Chapter 11: Research Projects at MD Anderson, the First Focus on Integrative Methods

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Chapter 11: Research Projects at MD Anderson, the First Focus on Integrative Methods

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Dr. Cohen notes that the first phase of his research conducted when he arrived at MD Anderson in 1997, focused on "conventional psychodynamic studies" such as his study of management of presurgical stress in breast and prostate cancer patients. He notes that a turning point came when he met Alejandro Chaoul, a graduate student at Rice University who was volunteering at MD Anderson, and initiated a study of the effects of yoga on post-surgical lymphoma patients (published in Cancer). He explains the focus of the study, the results, and how it evolved. Next, Dr. Cohen talks about the life quality issues of primary concern to cancer patients, including fatigue, pain, peripheral neuropathy, and sleep disturbances.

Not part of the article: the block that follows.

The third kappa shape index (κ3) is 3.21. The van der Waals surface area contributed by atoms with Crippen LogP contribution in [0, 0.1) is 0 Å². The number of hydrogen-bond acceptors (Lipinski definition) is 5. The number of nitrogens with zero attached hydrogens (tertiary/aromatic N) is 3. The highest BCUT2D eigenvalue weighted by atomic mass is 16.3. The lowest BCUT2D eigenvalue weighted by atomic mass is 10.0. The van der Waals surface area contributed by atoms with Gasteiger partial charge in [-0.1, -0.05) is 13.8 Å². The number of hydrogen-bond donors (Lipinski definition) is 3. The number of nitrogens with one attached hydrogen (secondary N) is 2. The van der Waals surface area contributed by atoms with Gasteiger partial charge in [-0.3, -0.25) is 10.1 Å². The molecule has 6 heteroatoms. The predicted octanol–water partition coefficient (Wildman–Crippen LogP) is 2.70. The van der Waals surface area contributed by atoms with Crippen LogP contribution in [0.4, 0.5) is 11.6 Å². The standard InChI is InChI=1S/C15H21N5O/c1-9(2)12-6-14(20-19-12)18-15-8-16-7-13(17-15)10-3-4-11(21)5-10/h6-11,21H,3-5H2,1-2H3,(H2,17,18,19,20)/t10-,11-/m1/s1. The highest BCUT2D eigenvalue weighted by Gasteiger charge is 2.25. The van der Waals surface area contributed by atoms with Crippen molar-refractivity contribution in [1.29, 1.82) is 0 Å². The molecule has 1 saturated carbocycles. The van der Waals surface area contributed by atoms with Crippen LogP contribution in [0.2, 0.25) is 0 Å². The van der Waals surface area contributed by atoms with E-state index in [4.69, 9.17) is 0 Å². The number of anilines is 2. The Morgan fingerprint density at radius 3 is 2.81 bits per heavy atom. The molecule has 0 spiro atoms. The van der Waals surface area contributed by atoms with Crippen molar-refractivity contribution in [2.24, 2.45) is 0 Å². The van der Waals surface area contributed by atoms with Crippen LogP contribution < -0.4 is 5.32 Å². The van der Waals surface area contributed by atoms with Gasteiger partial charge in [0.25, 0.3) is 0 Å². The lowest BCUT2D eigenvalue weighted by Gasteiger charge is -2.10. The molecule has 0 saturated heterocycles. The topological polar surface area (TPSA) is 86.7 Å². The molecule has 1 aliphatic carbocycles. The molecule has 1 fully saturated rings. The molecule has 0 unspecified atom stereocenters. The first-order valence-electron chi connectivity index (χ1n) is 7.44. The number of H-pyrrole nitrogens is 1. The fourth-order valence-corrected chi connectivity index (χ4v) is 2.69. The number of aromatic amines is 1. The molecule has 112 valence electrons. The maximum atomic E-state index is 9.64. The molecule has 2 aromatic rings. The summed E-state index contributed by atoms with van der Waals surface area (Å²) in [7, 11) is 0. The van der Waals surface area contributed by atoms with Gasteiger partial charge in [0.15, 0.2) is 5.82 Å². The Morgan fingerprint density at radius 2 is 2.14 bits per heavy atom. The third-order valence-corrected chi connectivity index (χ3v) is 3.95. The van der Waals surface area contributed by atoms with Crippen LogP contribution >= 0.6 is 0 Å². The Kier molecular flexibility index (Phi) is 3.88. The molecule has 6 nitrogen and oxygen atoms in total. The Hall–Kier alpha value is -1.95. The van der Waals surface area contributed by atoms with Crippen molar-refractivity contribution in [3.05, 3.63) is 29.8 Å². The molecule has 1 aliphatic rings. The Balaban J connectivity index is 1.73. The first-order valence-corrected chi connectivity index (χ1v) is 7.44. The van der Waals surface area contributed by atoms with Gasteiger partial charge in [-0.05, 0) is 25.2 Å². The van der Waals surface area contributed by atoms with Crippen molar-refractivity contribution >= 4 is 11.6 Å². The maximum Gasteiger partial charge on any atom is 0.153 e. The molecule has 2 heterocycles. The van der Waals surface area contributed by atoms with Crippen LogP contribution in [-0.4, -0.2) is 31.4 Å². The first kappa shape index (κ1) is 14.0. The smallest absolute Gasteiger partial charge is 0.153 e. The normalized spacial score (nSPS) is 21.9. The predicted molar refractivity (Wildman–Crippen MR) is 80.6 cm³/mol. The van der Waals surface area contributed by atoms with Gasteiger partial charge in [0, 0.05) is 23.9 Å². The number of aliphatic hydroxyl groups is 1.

Identifier

CohenL_03_20160824_C11

Publication Date

7-24-2016

Publisher

The Making Cancer History® Voices Oral History Collection, The University of Texas MD Anderson Cancer Center

City

Houston, Texas

Topics Covered

The Interview Subject's Story - The Researcher; The Researcher; Understanding Cancer, the History of Science, Cancer Research; Professional Path; Overview; Definitions, Explanations, Translations; Research, Care, and Education; Research; Patients; Patients, Treatment, Survivors; Cancer and Disease

Transcript

T. A. Rosolowski, PhD: